Exclusive Interview with Warehouse 13’s Joanne Kelly (Myka)

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Oh. Well, thank you for taking the time tonight to sit and talk with us. I appreciate it.

 No, of course. Thanks. Thanks for talking to me.

 We love the show and know the season finale’s coming up and you guys have already been renewed for season four, which is great. What drew you to the role of Myka Bering? Was it something that you wanted to do? Or was it something you had only heard about once you got the script?

I read the whole thing before I went in for my first audition, which actually was now almost four years ago. Maybe even a little over four years ago. I mean I’m always looking, as an actor you always look for strong, dynamic female characters and she certainly is that. She’s a character on the cut. She’s not a sister, a mother, or a friend, a woman. Generally there tends to be a lot of those roles, but this one was a strong, interesting, dynamic individual in her own right. And I thought she was very interesting. I thought that her, you know, how uptight she was, how controlled, how definitive. I was really excited by her.

Yeah. She’s a very by-the-books, smart, focused Secret Service Agent; finds herself butting heads with Pete quite often because their personalities are very opposite of each other. Do you find that you’re more like Myka or you’re more like Pete in real life?

Oh, I don’t think I’m like either one in real life. I’m like me.

You’re like you. Hey, that’s a great answer.

Yeah.

Warehouse 13 is a very unique show. It focuses on a secret branch of the government whose sole purpose is to protect people from artifacts and from getting them into the wrong hands. When you saw the script and the whole plot, what were your first thoughts?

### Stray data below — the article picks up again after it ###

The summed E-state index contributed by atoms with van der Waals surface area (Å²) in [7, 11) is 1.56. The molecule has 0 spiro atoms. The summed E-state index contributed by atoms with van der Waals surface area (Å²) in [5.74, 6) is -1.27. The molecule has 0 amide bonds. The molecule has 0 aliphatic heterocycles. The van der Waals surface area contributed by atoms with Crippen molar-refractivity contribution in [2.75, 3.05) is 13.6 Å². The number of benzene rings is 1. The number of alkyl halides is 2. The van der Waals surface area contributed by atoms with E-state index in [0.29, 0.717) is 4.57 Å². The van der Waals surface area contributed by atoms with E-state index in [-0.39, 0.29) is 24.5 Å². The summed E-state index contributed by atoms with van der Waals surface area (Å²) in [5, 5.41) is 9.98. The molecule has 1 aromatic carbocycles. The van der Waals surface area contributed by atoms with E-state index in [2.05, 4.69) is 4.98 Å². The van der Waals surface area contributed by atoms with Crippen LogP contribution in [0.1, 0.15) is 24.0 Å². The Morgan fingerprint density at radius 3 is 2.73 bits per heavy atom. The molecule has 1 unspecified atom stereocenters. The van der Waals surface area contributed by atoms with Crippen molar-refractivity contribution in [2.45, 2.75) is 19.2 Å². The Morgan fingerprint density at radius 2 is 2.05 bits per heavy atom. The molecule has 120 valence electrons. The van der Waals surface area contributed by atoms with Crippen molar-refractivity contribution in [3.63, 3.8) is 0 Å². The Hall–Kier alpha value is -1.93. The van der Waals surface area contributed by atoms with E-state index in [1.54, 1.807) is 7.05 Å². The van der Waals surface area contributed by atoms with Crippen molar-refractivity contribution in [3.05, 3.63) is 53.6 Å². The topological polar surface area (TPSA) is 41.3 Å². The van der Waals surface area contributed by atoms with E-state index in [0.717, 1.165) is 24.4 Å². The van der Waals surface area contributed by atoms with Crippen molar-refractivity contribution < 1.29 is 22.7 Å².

Well, as I said, this was a while ago. This was almost five years ago, so take it as you will, I’ve never been a huge… what I was drawn to was the character over any sci-fi content. Put it that way. I thought it was a really interesting story about this woman. That mystical stuff was secondary to me.  I mean obviously I’m a huge fan of Indiana Jones, so I thought of that when I read that about the Warehouse. I don’t know if I’m supposed to say that or not, but it’s true. So that was something that I think I was more drawn… I mean I’m a very practical actor, and all that stuff, that’s not up to me. The only stuff that I can have any control over is how to play the character. So that’s the stuff that I tend to care… to focus on when I’m picking a role.

And speaking of female roles that really have a presence on the screen, overall, the show has a fifty percent female viewership, which is huge for any kind of sci-fi show. And it’s due largely in part to your character Myka, Claudia, Mrs. Frederic and in more recent seasons, H.G. Wells. Were you shocked to hear of such a high female viewership for a sci-fi show?

No. If you build it they will come. I think that women…I think what draws people to shows… I think that what people want to see, they want to be able to identify with what’s on screen. And I think that if you write strong, interesting, fallible characters that people want to watch that because they can identify with that. They don’t identify with caricatures so much, and I think that these characters are written so humanly and so flawed. I mean Myka has a lot of flaws and I really love how the progression of her character and how she’s kind of dealt with them and overcome them, as has Pete, as has H.G. Wells, as has Mrs. Frederick this season. We see a more human side to her and I think that that’s what women want to see. They want to see a representation of something that looks like them on screen.

Yeah. Exactly. And they do, like you said, a really great job creating these characters that we can all feel like we know this person or we can relate to that person because they’re not so far-fetched as to their whole background.